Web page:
DTN Grain Close: Markets Tumble Lower on Better Crop Weather

    Corn field landscape, pre-tassel. Photo: ©Debra L Ferguson

    One trading day after USDA increased its corn planting estimate to 91.7 million acres, corn, soybeans and all three wheats closed lower, also pressured by better crop weather in the forecast. The September U.S. dollar traded higher Monday on news the U.S. and China will hold off on further tariffs and talk trade again.


    Midday: Heavy selling across the board at midday.


    Corn trade is 8 to 10 cents lower after early support gave way to a test of the gap area on the December chart. Trade will continue to digest the report from Friday with the expected resurvey of acres along with yield projections coming up soon with the WASDE report next week. The USDA pegged the June planting intentions at 91.7 million acres versus 87.03 expected.

    The June 1 Quarterly Stocks were at 5.2 billion bushels versus 5.3 billion expected and 5.3 billion a year ago. Ethanol margins get a boost from the pullback, especially with the stronger energy complex. The weekly export inspections were poor at 272,513 metric tons.

    The weekly crop progress report is expected to show steady to slightly better conditions with maturity still well behind normal. On the September nearby chart support is at the $4.13 low printed this a.m., then the $4.09 50-day. Resistance is at the 20-day at $4.41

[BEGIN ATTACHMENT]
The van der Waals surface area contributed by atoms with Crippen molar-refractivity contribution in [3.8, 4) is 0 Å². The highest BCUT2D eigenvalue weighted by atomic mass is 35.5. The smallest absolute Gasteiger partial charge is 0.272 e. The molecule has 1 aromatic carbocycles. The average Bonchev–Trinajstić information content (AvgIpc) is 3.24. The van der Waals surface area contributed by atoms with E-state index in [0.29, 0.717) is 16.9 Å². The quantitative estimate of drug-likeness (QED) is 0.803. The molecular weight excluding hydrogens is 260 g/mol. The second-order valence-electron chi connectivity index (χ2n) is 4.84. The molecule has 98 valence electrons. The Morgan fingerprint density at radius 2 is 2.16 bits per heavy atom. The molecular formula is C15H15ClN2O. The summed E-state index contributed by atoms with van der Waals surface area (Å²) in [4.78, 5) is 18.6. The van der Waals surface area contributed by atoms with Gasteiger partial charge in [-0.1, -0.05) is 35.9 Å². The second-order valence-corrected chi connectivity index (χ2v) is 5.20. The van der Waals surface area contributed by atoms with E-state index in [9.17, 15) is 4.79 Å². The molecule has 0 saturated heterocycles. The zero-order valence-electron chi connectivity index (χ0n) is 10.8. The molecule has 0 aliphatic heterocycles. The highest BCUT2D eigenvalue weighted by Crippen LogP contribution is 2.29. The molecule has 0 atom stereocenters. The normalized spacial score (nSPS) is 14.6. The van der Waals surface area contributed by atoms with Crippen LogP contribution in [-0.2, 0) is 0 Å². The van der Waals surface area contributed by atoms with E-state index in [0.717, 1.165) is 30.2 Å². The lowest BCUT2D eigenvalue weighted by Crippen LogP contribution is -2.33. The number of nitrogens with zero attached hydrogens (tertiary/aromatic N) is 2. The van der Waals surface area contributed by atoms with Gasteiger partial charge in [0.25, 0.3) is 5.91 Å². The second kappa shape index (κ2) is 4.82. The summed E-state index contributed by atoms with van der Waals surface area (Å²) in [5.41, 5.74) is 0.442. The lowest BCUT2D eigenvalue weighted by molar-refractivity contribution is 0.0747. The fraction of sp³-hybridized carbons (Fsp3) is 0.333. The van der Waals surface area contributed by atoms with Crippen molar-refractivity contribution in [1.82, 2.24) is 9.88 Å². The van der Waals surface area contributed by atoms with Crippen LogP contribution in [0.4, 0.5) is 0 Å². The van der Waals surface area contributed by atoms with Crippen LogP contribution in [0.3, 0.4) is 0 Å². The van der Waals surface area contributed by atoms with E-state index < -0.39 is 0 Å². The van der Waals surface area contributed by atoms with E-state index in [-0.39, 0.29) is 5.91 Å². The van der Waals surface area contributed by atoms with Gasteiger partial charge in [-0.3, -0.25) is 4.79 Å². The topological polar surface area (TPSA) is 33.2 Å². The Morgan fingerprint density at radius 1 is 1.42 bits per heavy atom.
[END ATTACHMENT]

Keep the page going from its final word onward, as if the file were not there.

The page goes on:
Soybean trade is 9 to 13 cents lower after gapping a dime higher then pulling back as trade still tries to balance reduced acres with the large carryout out along with a truce in trade war escalation over the weekend. Meal is 6.50 to 7.50 lower, and oil is 5 to 15 points lower. On the report, acres were 80.0 million vs. 84.335 million expected, and stocks were 1.79 billion vs. 1.86 billion expected.

    Crush margins remain solidly positive overall, with meal weakness continuing. World export demand remains slow, with the ral remaining near the upper end of the range but still cheap vs. the dollar. Late-soybean planting will be wrapping up. The weekly export inspections remain soft at 719,299 metric tons.

    Weekly crop progress should show planting near as complete as its going to be with maturity well behind normal and steady to slightly better conditions. The September chart support is the 50-day at 8.75, and resistance the 100-day at 9.03.


    Wheat trade is 7 to 19 cents lower with winter wheat harvest hitting full stride and creating harvest pressure with spillover from corn weakness. The report showed all wheat acres at 45.6 million vs. 45.65 million expected, and stocks at 1.072 billion vs. 1.10 billion expected. The Kansas City/Chicago spread has continued to widen during the day session.

    The warmer weather should get combines moving more in the short term with above 90 degrees expected for the Plains, along with heat in continental Europe. The dollar is above 96 on the index with the slide arrested for now. Wheat will still work into cattle rations in the Southern Plains short term. Weekly export inspections were good at 609,037 metric tons.

    Weekly crop progress should show harvest closing in on 1/3 done for winter wheat with steady conditions, with spring wheat conditions steady and maturity lagging. On the September Kansas City chart, support is the fresh low at $4.41, with resistance the 50-day at 4.48.

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